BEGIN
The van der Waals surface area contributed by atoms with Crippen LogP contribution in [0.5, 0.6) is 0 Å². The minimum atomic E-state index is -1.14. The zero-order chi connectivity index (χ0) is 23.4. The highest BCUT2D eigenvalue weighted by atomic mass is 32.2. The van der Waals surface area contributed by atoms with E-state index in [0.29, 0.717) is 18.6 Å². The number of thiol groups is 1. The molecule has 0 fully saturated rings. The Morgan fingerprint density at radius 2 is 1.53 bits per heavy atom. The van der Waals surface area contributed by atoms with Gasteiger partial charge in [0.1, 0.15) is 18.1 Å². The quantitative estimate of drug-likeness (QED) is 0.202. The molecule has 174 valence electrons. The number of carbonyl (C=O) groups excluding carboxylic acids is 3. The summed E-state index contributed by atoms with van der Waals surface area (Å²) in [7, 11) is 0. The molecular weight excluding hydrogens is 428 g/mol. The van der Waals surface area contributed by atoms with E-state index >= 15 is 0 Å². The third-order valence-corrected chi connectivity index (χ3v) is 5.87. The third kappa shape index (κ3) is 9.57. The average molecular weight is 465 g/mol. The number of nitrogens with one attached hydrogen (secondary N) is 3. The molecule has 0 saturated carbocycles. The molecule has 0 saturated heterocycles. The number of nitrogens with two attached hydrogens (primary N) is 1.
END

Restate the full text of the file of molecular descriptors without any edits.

The van der Waals surface area contributed by atoms with Crippen LogP contribution in [0.5, 0.6) is 0 Å². The minimum atomic E-state index is -1.14. The zero-order chi connectivity index (χ0) is 23.4. The highest BCUT2D eigenvalue weighted by atomic mass is 32.2. The van der Waals surface area contributed by atoms with E-state index in [0.29, 0.717) is 18.6 Å². The number of thiol groups is 1. The molecule has 0 fully saturated rings. The Morgan fingerprint density at radius 2 is 1.53 bits per heavy atom. The van der Waals surface area contributed by atoms with Gasteiger partial charge in [0.1, 0.15) is 18.1 Å². The quantitative estimate of drug-likeness (QED) is 0.202. The molecule has 174 valence electrons. The number of carbonyl (C=O) groups excluding carboxylic acids is 3. The summed E-state index contributed by atoms with van der Waals surface area (Å²) in [7, 11) is 0. The molecular weight excluding hydrogens is 428 g/mol. The van der Waals surface area contributed by atoms with E-state index >= 15 is 0 Å². The third-order valence-corrected chi connectivity index (χ3v) is 5.87. The third kappa shape index (κ3) is 9.57. The average molecular weight is 465 g/mol. The number of nitrogens with one attached hydrogen (secondary N) is 3. The molecule has 0 saturated carbocycles. The molecule has 0 saturated heterocycles. The number of nitrogens with two attached hydrogens (primary N) is 1.